You think I forgot?
Well, I think not!
From the Pyramids to the plantation
Through the sharecropping and segregation.
To the Ole’ Earth from her seed
Yes, indeed you carried me.
In Africa I rode your back
On the plantation a potato sack.
Whatever the case you held me tight.
Kept me close those winter nights. (whisper)
Matriarchs and Mothers and Queens and Nannies.
Big Mamas and Dear Mamas, Geronimos and grannies.
Healers of sickness who addressed the business.
Wasn’t no need for traveling, homemade healthcare!
From common colds, to frequent flus to champion of childbearin’.
Continuously connected through this cold hard system.
When my cries were denied you were the only one listening.
I didn’t play no dissin’ Mama when playing the dozens
For it wouldn’t be no me if she wouldn’t of gave Daddy no lovin’
Through the hard times and struggles, discomforts and pains.
The cold nights, beans and rice, mayo jars with kool-aid.
Yeah, I did my share of stupid stunts, fuck ups and cutting up in the class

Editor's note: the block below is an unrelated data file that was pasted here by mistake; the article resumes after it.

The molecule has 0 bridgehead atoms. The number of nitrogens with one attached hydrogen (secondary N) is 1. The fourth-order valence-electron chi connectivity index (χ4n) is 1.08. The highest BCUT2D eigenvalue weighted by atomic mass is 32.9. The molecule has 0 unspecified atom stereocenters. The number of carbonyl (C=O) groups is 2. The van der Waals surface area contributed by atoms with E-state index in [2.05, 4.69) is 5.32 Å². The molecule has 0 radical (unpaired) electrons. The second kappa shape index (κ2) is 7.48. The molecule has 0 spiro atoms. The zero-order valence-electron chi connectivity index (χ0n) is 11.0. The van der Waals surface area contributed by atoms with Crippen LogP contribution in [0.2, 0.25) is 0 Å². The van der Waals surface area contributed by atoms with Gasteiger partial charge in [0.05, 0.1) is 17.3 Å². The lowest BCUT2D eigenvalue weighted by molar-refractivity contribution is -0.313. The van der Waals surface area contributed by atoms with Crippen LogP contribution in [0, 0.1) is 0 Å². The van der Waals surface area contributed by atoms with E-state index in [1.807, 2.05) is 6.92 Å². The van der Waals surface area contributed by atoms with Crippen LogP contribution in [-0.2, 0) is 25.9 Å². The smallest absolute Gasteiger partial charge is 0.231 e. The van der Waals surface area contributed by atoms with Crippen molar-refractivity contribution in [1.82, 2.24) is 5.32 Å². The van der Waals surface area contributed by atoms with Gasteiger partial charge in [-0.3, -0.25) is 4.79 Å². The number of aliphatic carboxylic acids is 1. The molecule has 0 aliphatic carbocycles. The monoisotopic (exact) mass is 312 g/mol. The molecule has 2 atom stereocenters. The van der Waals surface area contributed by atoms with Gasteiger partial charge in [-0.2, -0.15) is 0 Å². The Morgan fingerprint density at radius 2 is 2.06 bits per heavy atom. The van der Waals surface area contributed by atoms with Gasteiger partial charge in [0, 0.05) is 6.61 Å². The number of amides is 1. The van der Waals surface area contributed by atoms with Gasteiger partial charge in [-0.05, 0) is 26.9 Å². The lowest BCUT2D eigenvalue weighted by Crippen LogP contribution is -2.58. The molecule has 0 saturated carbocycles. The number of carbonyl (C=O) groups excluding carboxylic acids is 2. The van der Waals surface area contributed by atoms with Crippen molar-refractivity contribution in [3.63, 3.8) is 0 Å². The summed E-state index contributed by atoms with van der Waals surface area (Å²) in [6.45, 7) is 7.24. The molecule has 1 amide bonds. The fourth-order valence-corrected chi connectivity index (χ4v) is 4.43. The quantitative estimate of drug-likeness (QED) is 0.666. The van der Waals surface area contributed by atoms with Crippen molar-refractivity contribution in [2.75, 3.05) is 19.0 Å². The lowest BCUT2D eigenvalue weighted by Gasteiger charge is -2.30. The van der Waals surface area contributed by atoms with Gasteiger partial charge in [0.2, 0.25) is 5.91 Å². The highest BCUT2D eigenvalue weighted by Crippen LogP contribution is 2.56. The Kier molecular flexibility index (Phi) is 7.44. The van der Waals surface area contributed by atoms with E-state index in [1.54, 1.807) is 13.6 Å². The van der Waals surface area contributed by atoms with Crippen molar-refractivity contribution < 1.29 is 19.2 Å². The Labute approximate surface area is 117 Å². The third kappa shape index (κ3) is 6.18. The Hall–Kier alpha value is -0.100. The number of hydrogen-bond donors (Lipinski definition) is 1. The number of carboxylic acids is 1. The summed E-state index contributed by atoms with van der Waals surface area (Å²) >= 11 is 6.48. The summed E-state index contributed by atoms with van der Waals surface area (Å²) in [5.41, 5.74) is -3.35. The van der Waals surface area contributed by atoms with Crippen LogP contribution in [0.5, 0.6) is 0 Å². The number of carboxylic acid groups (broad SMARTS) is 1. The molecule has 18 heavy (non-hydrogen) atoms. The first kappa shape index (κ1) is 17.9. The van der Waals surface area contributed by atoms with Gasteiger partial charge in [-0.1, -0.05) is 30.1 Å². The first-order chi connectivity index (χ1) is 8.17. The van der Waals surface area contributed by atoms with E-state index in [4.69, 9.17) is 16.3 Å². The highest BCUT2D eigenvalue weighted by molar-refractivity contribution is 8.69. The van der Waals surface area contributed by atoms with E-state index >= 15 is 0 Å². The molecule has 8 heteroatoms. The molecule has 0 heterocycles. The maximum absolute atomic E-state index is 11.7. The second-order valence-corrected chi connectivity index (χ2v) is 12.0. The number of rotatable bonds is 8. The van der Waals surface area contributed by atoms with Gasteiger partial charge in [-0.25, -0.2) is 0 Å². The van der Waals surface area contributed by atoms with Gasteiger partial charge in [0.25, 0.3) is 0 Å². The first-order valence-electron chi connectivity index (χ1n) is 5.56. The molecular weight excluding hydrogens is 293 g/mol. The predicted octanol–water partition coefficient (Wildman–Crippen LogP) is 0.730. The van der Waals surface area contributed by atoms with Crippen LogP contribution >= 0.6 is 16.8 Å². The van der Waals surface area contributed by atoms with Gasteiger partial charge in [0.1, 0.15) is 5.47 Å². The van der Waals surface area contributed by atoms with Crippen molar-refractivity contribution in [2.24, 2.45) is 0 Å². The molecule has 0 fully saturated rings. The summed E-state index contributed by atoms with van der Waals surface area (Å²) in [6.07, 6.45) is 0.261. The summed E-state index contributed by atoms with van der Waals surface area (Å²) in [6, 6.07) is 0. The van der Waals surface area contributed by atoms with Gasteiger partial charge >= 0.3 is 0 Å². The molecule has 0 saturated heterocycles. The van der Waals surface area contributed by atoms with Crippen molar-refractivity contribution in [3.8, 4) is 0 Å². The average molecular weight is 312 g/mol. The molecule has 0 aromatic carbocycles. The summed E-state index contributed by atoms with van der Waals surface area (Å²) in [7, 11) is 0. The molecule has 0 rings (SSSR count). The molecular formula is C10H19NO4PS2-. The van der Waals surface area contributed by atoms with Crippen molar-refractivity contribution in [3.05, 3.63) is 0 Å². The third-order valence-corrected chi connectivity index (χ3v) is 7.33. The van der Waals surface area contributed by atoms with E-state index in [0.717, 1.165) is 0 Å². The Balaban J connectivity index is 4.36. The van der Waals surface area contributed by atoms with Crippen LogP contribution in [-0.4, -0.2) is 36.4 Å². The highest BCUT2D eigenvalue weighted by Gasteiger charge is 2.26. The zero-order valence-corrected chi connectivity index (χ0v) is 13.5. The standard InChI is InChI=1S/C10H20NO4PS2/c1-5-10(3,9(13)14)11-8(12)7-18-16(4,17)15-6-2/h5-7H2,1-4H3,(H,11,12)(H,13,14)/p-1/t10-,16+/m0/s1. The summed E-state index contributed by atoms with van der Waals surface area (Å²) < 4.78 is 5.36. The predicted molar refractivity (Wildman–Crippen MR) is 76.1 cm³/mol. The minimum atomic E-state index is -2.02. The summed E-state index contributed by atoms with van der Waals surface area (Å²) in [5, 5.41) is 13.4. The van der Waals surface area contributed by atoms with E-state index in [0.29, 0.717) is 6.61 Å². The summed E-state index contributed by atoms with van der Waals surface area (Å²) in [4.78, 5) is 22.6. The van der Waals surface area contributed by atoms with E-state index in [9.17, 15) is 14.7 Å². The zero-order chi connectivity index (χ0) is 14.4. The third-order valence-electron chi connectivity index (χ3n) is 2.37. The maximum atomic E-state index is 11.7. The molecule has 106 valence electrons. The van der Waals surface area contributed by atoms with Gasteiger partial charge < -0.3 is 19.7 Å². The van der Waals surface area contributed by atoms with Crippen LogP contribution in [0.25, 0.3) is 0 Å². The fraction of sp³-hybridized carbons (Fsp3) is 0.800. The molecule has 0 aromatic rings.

You showed TOUGH LOVE and had no hang ups about tapping that ass.
And with those high times we had in my mind remains
First days of school and surprise birthdays.
They’ve been trying to divide us in hectic times throughout the history
From masta’ selling me off ‘till today with Baby ‘T’.
You’ve produced pyramids, taught tribes and gave names to Nations.
You are not only my mother but the Mother of Civilization.
Those are your children in Kenya and the descendants in Dominican.
You’ve breast fed me in Botswana.
And kept me clothed in Ghana.
Whenever they beat me down, you told me “Son stand up!”
You said all men fall down but great Men get up.
When they came and framed me, and placed me behind these walls.
You knew the business, prison visits and collect phone calls.
From the womb to the tomb, from the belly to the grave.
Through four inch glass, prison blues and shackles and chains.
I love you dearly, miss you really.
And that ain’t never gon’ change.
©May 14, 1998 Chairman Fred Hampton Jr.
My name is Janisa Hicks and I’m currently a senior at Elmhurst College. I’m majoring in History and Urban Studies with a minor in Political Science. I’m a Creative and Scholarly Endeavors (CASE) Fellow and my project is about the Revolutionary Mothers in the Black Panther Party. I intend to interview the Revolutionary Mothers and their children about their time in the Party and how they were treated. I learned about the Motherhood while reading Black Against Empire: The History and Politics of the Black Panther Party. Can I interview you about the Motherhood and what it was like growing up as a son of a Black Panther?